One of the basic tenets of targeted nanoparticle drug delivery is putting multiple targeting molecules on a nanoparticle surface will improve the ability of nanoparticles to stick to their targeted cell and deliver their drug cargos to the appropriate diseased cell. Now, work from one of the National Cancer Institute’s Cancer Nanotechnology Platform Partnerships shows that a velcro-like process does indeed improve cell-specific targeting of nanoparticles to tumor cells.
Velcro owes its incredible sticking power to the power of large numbers of weak interactions – any one hook on one piece of Velcro forms a weak connection to any one loop on its matching piece of Velcro, but when each of a dozen hooks binds to each of a dozen loops, the sum is a rugged connection. While any one hook-and-loop connection can break, the remaining connections remain, allowing the wayward pair to reconnect before the two pieces of Velcro separate.
Writing in the journal Chemistry and Biology, a team led by James Baker, Jr., M.D., principal investigator of the University of Michigan-based DNA-linked Dendrimer Nanoparticle Systems for Cancer Diagnosis and Treatment program, showed that a similar process occurs when nanoparticles with multiple targeting molecules bind to a tumor cell. In their experiments, the researchers used a nanoparticle known as a dendrimer that contained multiple folic acid molecules on its surface. Folic acid, which binds to a protein, or receptor, found at high levels on the surfaces of many types of tumor cells, is considered one of the more promising tumor-targeting molecules being developed today.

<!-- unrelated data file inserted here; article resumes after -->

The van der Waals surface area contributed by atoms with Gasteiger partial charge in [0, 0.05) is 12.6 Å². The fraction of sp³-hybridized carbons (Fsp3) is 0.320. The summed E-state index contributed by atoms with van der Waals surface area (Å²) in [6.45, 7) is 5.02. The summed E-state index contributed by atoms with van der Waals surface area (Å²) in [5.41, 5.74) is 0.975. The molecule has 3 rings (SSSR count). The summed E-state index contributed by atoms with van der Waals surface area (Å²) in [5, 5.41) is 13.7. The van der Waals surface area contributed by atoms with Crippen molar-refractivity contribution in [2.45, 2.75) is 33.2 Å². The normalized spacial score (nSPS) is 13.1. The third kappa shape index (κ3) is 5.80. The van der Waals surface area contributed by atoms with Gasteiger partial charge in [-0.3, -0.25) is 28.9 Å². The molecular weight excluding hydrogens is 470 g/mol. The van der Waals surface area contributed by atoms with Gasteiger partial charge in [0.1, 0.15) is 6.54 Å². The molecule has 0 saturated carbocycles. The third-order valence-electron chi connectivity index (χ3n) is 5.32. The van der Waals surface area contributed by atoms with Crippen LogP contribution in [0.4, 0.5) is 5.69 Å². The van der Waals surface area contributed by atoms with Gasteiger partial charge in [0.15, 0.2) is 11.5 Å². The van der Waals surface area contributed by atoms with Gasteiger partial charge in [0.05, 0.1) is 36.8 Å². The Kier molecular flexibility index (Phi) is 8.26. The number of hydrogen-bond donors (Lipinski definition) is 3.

The researchers set out to test which of two hypotheses best explains the observation that targeted nanoparticles are far more efficient at delivering drug molecules or imaging agents to tumor cells than when the targeting agent is attached directly to an individual drug molecule. One hypothesis holds that the Velcro mechanism is responsible for the superior delivery properties of targeted nanoparticles, while the second hypothesis credits cells with being able to more rapidly take up nanoparticles than individual drug molecules.
To test these hypotheses, the investigators created dendrimers with between zero and 15 folic acid molecules and then used several methods to test the particles’ binding characteristics and rate of uptake by targeted cells. These experiments showed conclusively that dendrimers bound more tightly – as much as 170,000-fold – to the cells as the number of folic acids increased. In contrast, the rate of uptake of the various dendrimers did not change. Calculations suggested that five to six folic receptors can clump together on the surface of a cell to bind to a single dendrimer containing numerous folic acids.
This work, which was supported by the National Cancer Institute’s Alliance for Nanotechnology in Cancer, is detailed in a paper titled, “The binding avidity of a nanoparticle-based multivalent targeted drug delivery platform.” An abstract of this paper is available through PubMed.